|Bank of Korea officials give a press briefing on household credit at the BOK headquarters in central Seoul, Tuesday. The bank also gave a separate briefing on consumers' expectations on inflation on the same day. Yonhap|
BOK survey may prompt multiple rate hikes over next 12 months
By Yi Whan-woo
Consumers' expectation for inflation hit its highest level in nearly a decade at 3.3 percent in May, according to a Bank of Korea survey (BOK), Tuesday, fueling concerns of intensifying inflationary pressure amid soaring oil and raw materials prices.
Accordingly, it is presumed that the BOK may raise its key rate faster than expected to preemptively keep inflation under control.
In its latest survey, the BOK found that consumers' expected inflation will average around 3.3 percent over the next 12 months, up from 3.1 percent in April. The bank surveyed 2,500 households from May 10 to 17.
Concerning items, 70.8 percent of respondents said that petrochemical products will be affected most by inflation. Another 38.7 percent picked agricultural and livestock products, while the other 35.1 percent said utility costs would be most affected.
In a press briefing, a BOK official assessed that the expectations or perceptions regarding inflation are on the rise because consumers think prices are growing at a faster rate than it actually is and project the situation will get worse in the future.
"Such perceptions regarding prices are on an upward trajectory and it is likely to continue due to the current economic uncertainty," he said, referring to the protracted supply chain disruptions and rising commodity prices worldwide.
Analysts say the survey results might help to create additional inflation, which is growing at its fastest rate in over 13 years, recording 4. 8 percent in April.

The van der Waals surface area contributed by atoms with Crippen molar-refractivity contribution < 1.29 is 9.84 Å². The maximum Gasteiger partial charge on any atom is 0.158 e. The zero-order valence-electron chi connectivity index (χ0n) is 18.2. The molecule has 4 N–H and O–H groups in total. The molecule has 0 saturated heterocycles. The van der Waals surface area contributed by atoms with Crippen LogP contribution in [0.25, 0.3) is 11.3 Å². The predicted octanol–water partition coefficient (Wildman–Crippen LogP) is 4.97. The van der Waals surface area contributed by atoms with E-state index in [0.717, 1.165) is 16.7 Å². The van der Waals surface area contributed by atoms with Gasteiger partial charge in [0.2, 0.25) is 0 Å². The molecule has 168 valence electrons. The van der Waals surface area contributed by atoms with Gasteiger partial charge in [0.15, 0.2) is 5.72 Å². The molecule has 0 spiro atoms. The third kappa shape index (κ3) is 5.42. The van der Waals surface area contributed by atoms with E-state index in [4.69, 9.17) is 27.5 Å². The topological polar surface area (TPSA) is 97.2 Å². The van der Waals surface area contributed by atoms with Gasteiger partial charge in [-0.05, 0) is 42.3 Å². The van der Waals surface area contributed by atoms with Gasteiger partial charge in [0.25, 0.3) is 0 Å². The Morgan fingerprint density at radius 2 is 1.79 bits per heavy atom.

"The inflation outlook can greatly influence prices, such as shoppers going on a buying spree, workers asking for higher wages, and manufacturers raising the prices of goods to ensure profit, in preparation for possible price spikes," said Park Chong-hoon, the head of economic research at Standard Chartered Bank Korea.
In another survey for the same month, the BOK said consumers' expectations for higher interest rates gained 5 points, now standing at 146 points.
A reading of above 100 means that there are more people anticipating interest rates will go higher than lower in the six months to come.
Park said that the projected rate hike is "likely to be realized," in case inflation expectation becomes more extreme and consumers "behave in an irrational and speculative manner."
"The fight against inflation is the BOK's foremost task and it will certainly come up with multiple rate hikes if it determines that inflation expectation is at an intolerable level."
Joo Won, deputy director of the Hyundai Research Institute, echoed a similar view, saying, "The rise in inflation expectation can be taken into account in the BOK's rate-setting decision possibly beginning in summer at the earliest."
He, however, mentioned that the BOK is already believed to have "made up its mind" over a possible hike in its next rate-setting meeting scheduled for Thursday and that inflation expectation in May will have little influence on its decision.
Market consensus is that the central bank is likely to raise the policy by a quarter of a percentage point to 1.75 percent.